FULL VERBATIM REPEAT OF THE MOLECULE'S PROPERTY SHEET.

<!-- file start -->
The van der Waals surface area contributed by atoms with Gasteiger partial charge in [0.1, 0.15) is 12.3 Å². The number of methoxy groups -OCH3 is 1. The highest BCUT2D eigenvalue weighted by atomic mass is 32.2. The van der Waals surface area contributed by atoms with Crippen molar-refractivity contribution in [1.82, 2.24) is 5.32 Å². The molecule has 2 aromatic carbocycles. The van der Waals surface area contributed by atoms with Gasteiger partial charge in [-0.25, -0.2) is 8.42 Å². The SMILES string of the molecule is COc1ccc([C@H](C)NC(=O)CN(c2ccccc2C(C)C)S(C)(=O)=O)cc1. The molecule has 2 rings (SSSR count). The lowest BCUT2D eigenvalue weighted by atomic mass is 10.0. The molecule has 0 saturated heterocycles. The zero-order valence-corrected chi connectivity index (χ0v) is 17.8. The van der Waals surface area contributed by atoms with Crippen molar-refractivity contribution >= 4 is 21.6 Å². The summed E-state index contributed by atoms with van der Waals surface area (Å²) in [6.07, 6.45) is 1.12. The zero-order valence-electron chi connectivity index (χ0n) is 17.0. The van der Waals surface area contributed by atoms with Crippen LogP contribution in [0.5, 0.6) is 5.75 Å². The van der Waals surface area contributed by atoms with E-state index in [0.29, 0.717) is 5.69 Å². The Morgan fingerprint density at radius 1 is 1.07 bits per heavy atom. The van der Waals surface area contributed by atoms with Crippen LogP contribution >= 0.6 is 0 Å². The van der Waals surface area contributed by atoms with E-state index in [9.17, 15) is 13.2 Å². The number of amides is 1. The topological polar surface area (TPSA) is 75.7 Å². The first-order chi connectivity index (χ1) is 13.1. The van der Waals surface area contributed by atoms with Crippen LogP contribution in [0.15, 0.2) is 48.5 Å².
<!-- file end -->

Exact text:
The van der Waals surface area contributed by atoms with Gasteiger partial charge in [0.1, 0.15) is 12.3 Å². The number of methoxy groups -OCH3 is 1. The highest BCUT2D eigenvalue weighted by atomic mass is 32.2. The van der Waals surface area contributed by atoms with Crippen molar-refractivity contribution in [1.82, 2.24) is 5.32 Å². The molecule has 2 aromatic carbocycles. The van der Waals surface area contributed by atoms with Gasteiger partial charge in [-0.25, -0.2) is 8.42 Å². The SMILES string of the molecule is COc1ccc([C@H](C)NC(=O)CN(c2ccccc2C(C)C)S(C)(=O)=O)cc1. The molecule has 2 rings (SSSR count). The lowest BCUT2D eigenvalue weighted by atomic mass is 10.0. The molecule has 0 saturated heterocycles. The zero-order valence-corrected chi connectivity index (χ0v) is 17.8. The van der Waals surface area contributed by atoms with Crippen molar-refractivity contribution >= 4 is 21.6 Å². The summed E-state index contributed by atoms with van der Waals surface area (Å²) in [6.07, 6.45) is 1.12. The zero-order valence-electron chi connectivity index (χ0n) is 17.0. The van der Waals surface area contributed by atoms with Crippen LogP contribution in [0.5, 0.6) is 5.75 Å². The van der Waals surface area contributed by atoms with E-state index in [0.29, 0.717) is 5.69 Å². The Morgan fingerprint density at radius 1 is 1.07 bits per heavy atom. The van der Waals surface area contributed by atoms with Crippen LogP contribution >= 0.6 is 0 Å². The van der Waals surface area contributed by atoms with E-state index in [9.17, 15) is 13.2 Å². The number of amides is 1. The topological polar surface area (TPSA) is 75.7 Å². The first-order chi connectivity index (χ1) is 13.1. The van der Waals surface area contributed by atoms with Crippen LogP contribution in [0.15, 0.2) is 48.5 Å².